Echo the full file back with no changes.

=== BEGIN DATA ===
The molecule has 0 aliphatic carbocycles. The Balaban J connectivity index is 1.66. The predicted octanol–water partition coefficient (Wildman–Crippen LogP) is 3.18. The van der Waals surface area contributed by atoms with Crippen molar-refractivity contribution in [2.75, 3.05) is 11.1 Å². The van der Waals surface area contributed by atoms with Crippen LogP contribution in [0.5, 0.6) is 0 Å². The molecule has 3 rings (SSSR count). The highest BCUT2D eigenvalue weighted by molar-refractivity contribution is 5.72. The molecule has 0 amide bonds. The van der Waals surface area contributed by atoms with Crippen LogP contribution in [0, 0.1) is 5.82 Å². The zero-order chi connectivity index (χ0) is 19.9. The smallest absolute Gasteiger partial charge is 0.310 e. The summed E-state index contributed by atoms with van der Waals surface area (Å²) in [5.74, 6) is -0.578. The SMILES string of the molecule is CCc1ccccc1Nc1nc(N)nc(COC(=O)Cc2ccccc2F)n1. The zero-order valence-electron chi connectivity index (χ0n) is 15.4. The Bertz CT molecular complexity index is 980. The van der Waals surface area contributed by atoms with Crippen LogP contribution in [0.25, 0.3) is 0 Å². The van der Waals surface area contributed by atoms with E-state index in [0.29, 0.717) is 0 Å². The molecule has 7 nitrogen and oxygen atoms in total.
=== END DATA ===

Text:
The molecule has 0 aliphatic carbocycles. The Balaban J connectivity index is 1.66. The predicted octanol–water partition coefficient (Wildman–Crippen LogP) is 3.18. The van der Waals surface area contributed by atoms with Crippen molar-refractivity contribution in [2.75, 3.05) is 11.1 Å². The van der Waals surface area contributed by atoms with Crippen LogP contribution in [0.5, 0.6) is 0 Å². The molecule has 3 rings (SSSR count). The highest BCUT2D eigenvalue weighted by molar-refractivity contribution is 5.72. The molecule has 0 amide bonds. The van der Waals surface area contributed by atoms with Crippen LogP contribution in [0, 0.1) is 5.82 Å². The zero-order chi connectivity index (χ0) is 19.9. The smallest absolute Gasteiger partial charge is 0.310 e. The summed E-state index contributed by atoms with van der Waals surface area (Å²) in [5.74, 6) is -0.578. The SMILES string of the molecule is CCc1ccccc1Nc1nc(N)nc(COC(=O)Cc2ccccc2F)n1. The zero-order valence-electron chi connectivity index (χ0n) is 15.4. The Bertz CT molecular complexity index is 980. The van der Waals surface area contributed by atoms with Crippen LogP contribution in [0.25, 0.3) is 0 Å². The van der Waals surface area contributed by atoms with E-state index in [0.29, 0.717) is 0 Å². The molecule has 7 nitrogen and oxygen atoms in total.